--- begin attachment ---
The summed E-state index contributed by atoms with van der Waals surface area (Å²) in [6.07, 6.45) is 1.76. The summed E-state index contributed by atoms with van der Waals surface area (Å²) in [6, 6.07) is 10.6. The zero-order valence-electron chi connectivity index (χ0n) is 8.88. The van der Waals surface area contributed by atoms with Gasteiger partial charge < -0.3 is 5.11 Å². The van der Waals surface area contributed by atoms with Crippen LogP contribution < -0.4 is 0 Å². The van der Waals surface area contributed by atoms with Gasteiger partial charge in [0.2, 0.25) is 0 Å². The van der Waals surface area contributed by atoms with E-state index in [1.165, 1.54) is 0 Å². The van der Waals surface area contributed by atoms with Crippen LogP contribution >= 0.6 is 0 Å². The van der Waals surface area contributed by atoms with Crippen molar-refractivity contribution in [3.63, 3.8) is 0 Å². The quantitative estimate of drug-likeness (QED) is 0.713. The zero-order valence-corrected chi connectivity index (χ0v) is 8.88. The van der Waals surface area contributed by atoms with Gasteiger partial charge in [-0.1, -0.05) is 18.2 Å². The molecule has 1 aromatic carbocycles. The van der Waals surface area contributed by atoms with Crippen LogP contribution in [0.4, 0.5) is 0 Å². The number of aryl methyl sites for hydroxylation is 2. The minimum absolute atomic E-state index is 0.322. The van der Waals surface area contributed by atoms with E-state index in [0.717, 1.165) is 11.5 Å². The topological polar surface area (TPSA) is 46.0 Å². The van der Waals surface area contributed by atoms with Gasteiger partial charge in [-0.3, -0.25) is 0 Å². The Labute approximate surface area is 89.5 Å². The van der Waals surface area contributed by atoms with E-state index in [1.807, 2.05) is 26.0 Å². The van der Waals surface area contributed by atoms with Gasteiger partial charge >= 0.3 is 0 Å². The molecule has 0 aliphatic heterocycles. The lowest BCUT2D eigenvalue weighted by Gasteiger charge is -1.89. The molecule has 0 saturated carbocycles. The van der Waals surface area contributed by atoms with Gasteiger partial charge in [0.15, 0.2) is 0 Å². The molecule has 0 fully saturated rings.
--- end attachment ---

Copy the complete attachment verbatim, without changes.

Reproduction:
The summed E-state index contributed by atoms with van der Waals surface area (Å²) in [6.07, 6.45) is 1.76. The summed E-state index contributed by atoms with van der Waals surface area (Å²) in [6, 6.07) is 10.6. The zero-order valence-electron chi connectivity index (χ0n) is 8.88. The van der Waals surface area contributed by atoms with Gasteiger partial charge < -0.3 is 5.11 Å². The van der Waals surface area contributed by atoms with Crippen LogP contribution < -0.4 is 0 Å². The van der Waals surface area contributed by atoms with Gasteiger partial charge in [0.2, 0.25) is 0 Å². The van der Waals surface area contributed by atoms with E-state index in [1.165, 1.54) is 0 Å². The van der Waals surface area contributed by atoms with Crippen LogP contribution >= 0.6 is 0 Å². The van der Waals surface area contributed by atoms with Crippen molar-refractivity contribution in [3.63, 3.8) is 0 Å². The quantitative estimate of drug-likeness (QED) is 0.713. The zero-order valence-corrected chi connectivity index (χ0v) is 8.88. The van der Waals surface area contributed by atoms with Gasteiger partial charge in [-0.1, -0.05) is 18.2 Å². The molecule has 1 aromatic carbocycles. The van der Waals surface area contributed by atoms with Crippen LogP contribution in [0.4, 0.5) is 0 Å². The number of aryl methyl sites for hydroxylation is 2. The minimum absolute atomic E-state index is 0.322. The van der Waals surface area contributed by atoms with E-state index in [0.717, 1.165) is 11.5 Å². The topological polar surface area (TPSA) is 46.0 Å². The van der Waals surface area contributed by atoms with Gasteiger partial charge in [-0.3, -0.25) is 0 Å². The Labute approximate surface area is 89.5 Å². The van der Waals surface area contributed by atoms with E-state index in [1.807, 2.05) is 26.0 Å². The van der Waals surface area contributed by atoms with Gasteiger partial charge >= 0.3 is 0 Å². The molecule has 0 aliphatic heterocycles. The lowest BCUT2D eigenvalue weighted by Gasteiger charge is -1.89. The molecule has 0 saturated carbocycles. The van der Waals surface area contributed by atoms with Gasteiger partial charge in [0.15, 0.2) is 0 Å². The molecule has 0 fully saturated rings.